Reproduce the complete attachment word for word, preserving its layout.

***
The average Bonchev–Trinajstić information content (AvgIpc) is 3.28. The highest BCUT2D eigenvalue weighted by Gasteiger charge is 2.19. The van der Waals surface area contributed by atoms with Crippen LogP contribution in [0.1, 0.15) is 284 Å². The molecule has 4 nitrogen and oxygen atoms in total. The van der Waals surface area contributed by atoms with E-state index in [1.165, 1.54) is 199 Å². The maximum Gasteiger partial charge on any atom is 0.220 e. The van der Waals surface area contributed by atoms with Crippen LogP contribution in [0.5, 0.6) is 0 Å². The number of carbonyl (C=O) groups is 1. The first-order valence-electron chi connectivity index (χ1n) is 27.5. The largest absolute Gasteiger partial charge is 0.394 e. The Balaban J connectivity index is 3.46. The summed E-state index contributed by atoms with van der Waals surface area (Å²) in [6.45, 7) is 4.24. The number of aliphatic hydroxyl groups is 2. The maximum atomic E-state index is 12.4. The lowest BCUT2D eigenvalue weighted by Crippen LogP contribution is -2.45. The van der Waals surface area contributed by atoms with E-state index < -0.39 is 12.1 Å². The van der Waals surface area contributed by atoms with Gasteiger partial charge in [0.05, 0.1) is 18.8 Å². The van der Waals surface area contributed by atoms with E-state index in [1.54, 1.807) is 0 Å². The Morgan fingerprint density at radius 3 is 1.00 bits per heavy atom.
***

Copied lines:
The average Bonchev–Trinajstić information content (AvgIpc) is 3.28. The highest BCUT2D eigenvalue weighted by Gasteiger charge is 2.19. The van der Waals surface area contributed by atoms with Crippen LogP contribution in [0.1, 0.15) is 284 Å². The molecule has 4 nitrogen and oxygen atoms in total. The van der Waals surface area contributed by atoms with E-state index in [1.165, 1.54) is 199 Å². The maximum Gasteiger partial charge on any atom is 0.220 e. The van der Waals surface area contributed by atoms with Crippen LogP contribution in [0.5, 0.6) is 0 Å². The number of carbonyl (C=O) groups is 1. The first-order valence-electron chi connectivity index (χ1n) is 27.5. The largest absolute Gasteiger partial charge is 0.394 e. The Balaban J connectivity index is 3.46. The summed E-state index contributed by atoms with van der Waals surface area (Å²) in [6.45, 7) is 4.24. The number of aliphatic hydroxyl groups is 2. The maximum atomic E-state index is 12.4. The lowest BCUT2D eigenvalue weighted by Crippen LogP contribution is -2.45. The van der Waals surface area contributed by atoms with E-state index < -0.39 is 12.1 Å². The van der Waals surface area contributed by atoms with Gasteiger partial charge in [0.05, 0.1) is 18.8 Å². The van der Waals surface area contributed by atoms with E-state index in [1.54, 1.807) is 0 Å². The Morgan fingerprint density at radius 3 is 1.00 bits per heavy atom.